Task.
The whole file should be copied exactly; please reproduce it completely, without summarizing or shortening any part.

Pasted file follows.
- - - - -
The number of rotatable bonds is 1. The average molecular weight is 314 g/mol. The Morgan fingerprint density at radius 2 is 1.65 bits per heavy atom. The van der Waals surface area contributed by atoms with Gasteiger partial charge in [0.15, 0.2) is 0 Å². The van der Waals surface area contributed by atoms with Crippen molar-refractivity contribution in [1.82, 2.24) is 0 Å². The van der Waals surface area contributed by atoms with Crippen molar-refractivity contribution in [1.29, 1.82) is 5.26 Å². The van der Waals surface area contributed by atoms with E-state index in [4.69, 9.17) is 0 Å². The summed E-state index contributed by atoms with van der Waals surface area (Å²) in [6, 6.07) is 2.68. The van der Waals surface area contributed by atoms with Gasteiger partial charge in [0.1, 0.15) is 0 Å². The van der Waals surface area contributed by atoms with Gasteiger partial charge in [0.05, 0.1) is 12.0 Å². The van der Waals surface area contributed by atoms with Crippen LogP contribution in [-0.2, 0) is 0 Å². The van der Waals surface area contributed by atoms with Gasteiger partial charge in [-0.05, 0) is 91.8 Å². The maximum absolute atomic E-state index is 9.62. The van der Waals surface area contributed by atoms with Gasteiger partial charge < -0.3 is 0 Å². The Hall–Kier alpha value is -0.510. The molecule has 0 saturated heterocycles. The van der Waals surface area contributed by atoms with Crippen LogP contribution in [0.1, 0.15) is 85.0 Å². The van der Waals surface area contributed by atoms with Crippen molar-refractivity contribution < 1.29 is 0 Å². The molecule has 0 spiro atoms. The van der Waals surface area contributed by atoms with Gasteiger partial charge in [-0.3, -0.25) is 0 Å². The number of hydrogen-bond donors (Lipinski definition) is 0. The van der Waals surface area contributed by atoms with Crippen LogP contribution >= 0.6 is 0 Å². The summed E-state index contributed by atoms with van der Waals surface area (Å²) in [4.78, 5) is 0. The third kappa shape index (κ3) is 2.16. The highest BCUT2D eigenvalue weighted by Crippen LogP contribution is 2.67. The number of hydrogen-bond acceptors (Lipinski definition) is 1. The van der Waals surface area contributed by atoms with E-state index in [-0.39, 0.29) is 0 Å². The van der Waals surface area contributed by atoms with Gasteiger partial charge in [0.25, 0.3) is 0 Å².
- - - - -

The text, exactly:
The number of rotatable bonds is 1. The average molecular weight is 314 g/mol. The Morgan fingerprint density at radius 2 is 1.65 bits per heavy atom. The van der Waals surface area contributed by atoms with Gasteiger partial charge in [0.15, 0.2) is 0 Å². The van der Waals surface area contributed by atoms with Crippen molar-refractivity contribution in [1.82, 2.24) is 0 Å². The van der Waals surface area contributed by atoms with Crippen molar-refractivity contribution in [1.29, 1.82) is 5.26 Å². The van der Waals surface area contributed by atoms with E-state index in [4.69, 9.17) is 0 Å². The summed E-state index contributed by atoms with van der Waals surface area (Å²) in [6, 6.07) is 2.68. The van der Waals surface area contributed by atoms with Gasteiger partial charge in [0.1, 0.15) is 0 Å². The van der Waals surface area contributed by atoms with Gasteiger partial charge in [0.05, 0.1) is 12.0 Å². The van der Waals surface area contributed by atoms with Crippen LogP contribution in [-0.2, 0) is 0 Å². The van der Waals surface area contributed by atoms with Gasteiger partial charge in [-0.05, 0) is 91.8 Å². The maximum absolute atomic E-state index is 9.62. The van der Waals surface area contributed by atoms with Gasteiger partial charge < -0.3 is 0 Å². The Hall–Kier alpha value is -0.510. The molecule has 0 saturated heterocycles. The van der Waals surface area contributed by atoms with Crippen LogP contribution in [0.1, 0.15) is 85.0 Å². The van der Waals surface area contributed by atoms with Crippen molar-refractivity contribution < 1.29 is 0 Å². The molecule has 0 spiro atoms. The van der Waals surface area contributed by atoms with Gasteiger partial charge in [-0.3, -0.25) is 0 Å². The number of hydrogen-bond donors (Lipinski definition) is 0. The van der Waals surface area contributed by atoms with Crippen LogP contribution >= 0.6 is 0 Å². The summed E-state index contributed by atoms with van der Waals surface area (Å²) in [4.78, 5) is 0. The third kappa shape index (κ3) is 2.16. The highest BCUT2D eigenvalue weighted by Crippen LogP contribution is 2.67. The number of hydrogen-bond acceptors (Lipinski definition) is 1. The van der Waals surface area contributed by atoms with E-state index in [-0.39, 0.29) is 0 Å². The van der Waals surface area contributed by atoms with Gasteiger partial charge in [0.25, 0.3) is 0 Å².